When I List My Home for Sale, What’s My Market, Really? What Are My Obstacles? How Do I Decide Whether My Realtor and I Are a Good Match? Part II
You really need a Realtor who is very active in your market — and markets around SWFL are relatively small.
- Realtor A has sold 6 listings in Naples in the past 6 months. Their average sales price was $600,000.
- Realtor B has sold 4 listings in NW Cape Coral in the past 6 months. Their average sales price was $220,000.
- Realtor C has sold 10 listings in NE Cape Coral in the past 6 months. Their average sales price was $2,000,000.
- Realtor D is your good friend’s friend, and sold a naked lot in La Belle last year for $7,000.
- Your property is in NW Cape, and worth about $200,000.
So, Which Realtor Should You Choose?
Realtor B is the only one who knows your market.
Why is Knowing the Market So Important?
There are approximately 15,000 to 20,000 Realtors in SWFL at any given time. Yes, that’s not a typo; up to 20,000 Realtors. Just use your sense of logic. Are they ALL selling properties? Are they ALL experts in your neighborhood?
You know the answer.The Real estate market is no different from the stock market; it is ever-changing. Sure, it often changes more slowly than other markets, but sometimes changes can also come on very quickly. Sometimes the real estate market changes more quickly than the public, or even many professionals, can even grasp. I’ll never forget driving down I-494 in Bloomington, Minnesota, on one fine, icy day. I was shaking my head because I had just had two deals fall through:
My buyer’s Countrywide loan had just fallen through. When I called the lender, the lender stated – exacerbated – “Mr. Larson, I don’t know what to tell you… that loan is just gone.” I said, while navigating the icy interstate, “What do you mean it’s gone!?” He had said, “I’m not really sure. Pretty much all the loans I used to sell are gone.” www.nytimes.com/2007/08/26/business/yourmoney/26country.html
This deal “didn’t appraise.” I was so green, after four years of nothing but showings and sales, that I had demanded that they (somebody) appraise it. I told the listing agent, “So get it appraised!” The listing agent replied, “No. It didn’t appraise… for value.” I had demanded, “Well…… GET IT appraised for value!”
I, apparently, had thought that it was an appraiser’s job to simply mark a box stating “Yes” to the sales price. As I drove down that frigid interstate that day, in Bloomington Minnesota – watching for traffic, working not to slip as green and brown peeked through white snow all around me – I looked up and saw the sign. It was a giant billboard, which read: “Cold Real Estate Market Got You Down? Spring is the Perfect Time to Buy!”
It was the spring of 2007. A few months later, the real estate economy, followed by the economy of the entire planet earth, collapsed. I’ll bet that sign isn’t there anymore.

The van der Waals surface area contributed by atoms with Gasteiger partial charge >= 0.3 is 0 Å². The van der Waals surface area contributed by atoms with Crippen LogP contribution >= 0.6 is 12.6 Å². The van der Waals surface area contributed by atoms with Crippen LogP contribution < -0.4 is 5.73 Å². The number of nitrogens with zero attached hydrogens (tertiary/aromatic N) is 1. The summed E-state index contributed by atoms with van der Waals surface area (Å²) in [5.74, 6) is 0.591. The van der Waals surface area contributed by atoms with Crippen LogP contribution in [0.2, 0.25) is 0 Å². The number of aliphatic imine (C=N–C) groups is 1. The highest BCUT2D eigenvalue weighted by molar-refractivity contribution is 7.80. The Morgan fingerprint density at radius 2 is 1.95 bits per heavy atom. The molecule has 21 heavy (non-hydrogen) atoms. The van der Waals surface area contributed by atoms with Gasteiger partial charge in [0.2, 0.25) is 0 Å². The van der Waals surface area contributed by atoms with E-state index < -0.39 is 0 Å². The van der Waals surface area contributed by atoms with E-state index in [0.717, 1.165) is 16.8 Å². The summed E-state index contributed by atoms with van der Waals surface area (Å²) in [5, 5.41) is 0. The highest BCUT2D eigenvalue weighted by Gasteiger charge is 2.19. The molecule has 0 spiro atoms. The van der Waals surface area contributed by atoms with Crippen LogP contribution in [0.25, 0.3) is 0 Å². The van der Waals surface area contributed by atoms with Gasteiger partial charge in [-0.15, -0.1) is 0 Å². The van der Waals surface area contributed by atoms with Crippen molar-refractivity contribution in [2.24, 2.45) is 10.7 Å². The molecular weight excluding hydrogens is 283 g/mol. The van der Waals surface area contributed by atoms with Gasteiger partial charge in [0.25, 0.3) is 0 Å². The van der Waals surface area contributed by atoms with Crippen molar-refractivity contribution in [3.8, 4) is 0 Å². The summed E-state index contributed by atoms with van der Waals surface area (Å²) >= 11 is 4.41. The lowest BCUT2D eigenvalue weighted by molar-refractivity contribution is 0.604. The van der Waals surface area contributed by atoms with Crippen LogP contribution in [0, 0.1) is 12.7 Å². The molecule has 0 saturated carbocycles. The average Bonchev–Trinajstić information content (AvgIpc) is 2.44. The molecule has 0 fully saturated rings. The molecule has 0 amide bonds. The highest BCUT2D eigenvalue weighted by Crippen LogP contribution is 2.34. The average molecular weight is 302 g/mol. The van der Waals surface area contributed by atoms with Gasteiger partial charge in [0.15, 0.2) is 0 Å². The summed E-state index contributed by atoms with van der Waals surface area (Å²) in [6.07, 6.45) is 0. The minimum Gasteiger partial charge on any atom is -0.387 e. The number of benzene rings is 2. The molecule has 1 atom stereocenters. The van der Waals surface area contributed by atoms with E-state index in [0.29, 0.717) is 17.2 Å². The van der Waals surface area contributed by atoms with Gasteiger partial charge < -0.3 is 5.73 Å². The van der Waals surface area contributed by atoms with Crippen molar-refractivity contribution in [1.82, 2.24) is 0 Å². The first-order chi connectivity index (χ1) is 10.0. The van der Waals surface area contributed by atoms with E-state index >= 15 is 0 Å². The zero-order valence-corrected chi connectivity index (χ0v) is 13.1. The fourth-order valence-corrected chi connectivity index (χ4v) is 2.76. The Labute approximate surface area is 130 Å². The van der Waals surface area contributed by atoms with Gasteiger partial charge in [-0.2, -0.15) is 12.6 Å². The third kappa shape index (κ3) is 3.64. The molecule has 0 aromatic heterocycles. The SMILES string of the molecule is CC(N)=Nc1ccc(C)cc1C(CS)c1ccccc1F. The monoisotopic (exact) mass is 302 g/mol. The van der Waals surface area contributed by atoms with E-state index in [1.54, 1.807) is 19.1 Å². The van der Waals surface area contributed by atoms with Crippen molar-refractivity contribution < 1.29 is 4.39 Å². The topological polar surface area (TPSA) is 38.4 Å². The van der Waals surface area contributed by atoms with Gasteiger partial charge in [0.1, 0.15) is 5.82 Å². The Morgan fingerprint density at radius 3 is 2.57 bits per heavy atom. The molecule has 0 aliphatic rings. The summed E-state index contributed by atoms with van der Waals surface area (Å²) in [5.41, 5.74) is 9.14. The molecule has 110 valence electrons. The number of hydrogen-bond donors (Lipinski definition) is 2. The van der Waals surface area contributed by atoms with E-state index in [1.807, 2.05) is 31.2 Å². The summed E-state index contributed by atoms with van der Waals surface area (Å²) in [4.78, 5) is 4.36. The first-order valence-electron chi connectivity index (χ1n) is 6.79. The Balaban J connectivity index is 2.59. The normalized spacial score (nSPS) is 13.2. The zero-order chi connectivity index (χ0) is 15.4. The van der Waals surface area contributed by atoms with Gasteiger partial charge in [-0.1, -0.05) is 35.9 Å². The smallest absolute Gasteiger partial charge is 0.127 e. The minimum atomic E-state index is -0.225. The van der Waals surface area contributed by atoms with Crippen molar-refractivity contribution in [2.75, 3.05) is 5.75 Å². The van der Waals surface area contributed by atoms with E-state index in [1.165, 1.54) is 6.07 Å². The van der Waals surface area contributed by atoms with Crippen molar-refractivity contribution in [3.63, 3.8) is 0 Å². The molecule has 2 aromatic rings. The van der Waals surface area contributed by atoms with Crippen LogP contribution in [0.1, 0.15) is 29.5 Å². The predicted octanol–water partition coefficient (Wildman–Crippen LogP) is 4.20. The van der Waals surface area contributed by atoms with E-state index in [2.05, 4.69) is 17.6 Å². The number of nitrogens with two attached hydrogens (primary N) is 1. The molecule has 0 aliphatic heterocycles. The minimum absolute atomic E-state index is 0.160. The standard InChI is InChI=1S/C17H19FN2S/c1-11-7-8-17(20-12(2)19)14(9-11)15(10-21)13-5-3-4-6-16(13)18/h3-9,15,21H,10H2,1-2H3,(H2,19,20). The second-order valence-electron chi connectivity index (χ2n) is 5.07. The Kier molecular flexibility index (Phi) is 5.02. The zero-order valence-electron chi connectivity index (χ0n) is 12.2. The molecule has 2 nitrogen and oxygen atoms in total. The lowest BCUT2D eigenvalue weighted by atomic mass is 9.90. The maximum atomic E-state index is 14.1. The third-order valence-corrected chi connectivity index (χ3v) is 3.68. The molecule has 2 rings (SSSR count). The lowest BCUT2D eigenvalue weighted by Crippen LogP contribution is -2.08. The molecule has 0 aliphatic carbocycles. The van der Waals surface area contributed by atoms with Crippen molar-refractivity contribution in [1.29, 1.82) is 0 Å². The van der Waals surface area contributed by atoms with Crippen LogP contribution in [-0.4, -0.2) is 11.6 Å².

What’s the Bottom Line?
Every Realtor has access to the MLS. They can all look up the same basic information. They can all input the same basic information. Then your property goes out to all the websites.
As real estate professionals, we are often beholden to economic conditions, competing factors, and other challenges of which we may not even be aware until they are already upon us – or even engulfing us.
There is no question that this is a shifting economy. Interest rates are on the rise after years of historic lows. The stock market is on the drop after years of historic highs. Employment is at historic highs, even as underemployment is also at historic highs.
In some markets, your re-sale property is in direct competition with new construction. Many – if not all – of those custom home builders are driving prices down, and much of that inventory will never see the MLS. So, your Realtor may not take those properties (your biggest competition) into account when estimating value. And Zillow and Trulia may well not account for them, either.
But I do know one person who will, for sure, see those new custom home lots: your potential buyer.
In other markets, lender-required flood insurance rates have skyrocketed since Hurricane Irma. If your Realtor is not aware of that, boy is their buyer in for a $$$ surprise.
If you choose a Realtor just because they tell you a listing price that you want to hear, you may well be missing your opportunity to sell fast. And if you spend lots of energy trying to get someone who will do full service at a cheaper rate, you may well be missing your opportunity to get a great Realtor to pay attention to you and to your property.
Your best bet is to get three or four Realtors competing for your business by proving that they know the most about your local market, and your place within it. Once you have that squared away, pricing (and hopefully selling) will be as much Sunshine and Rainbows as is reasonably possible.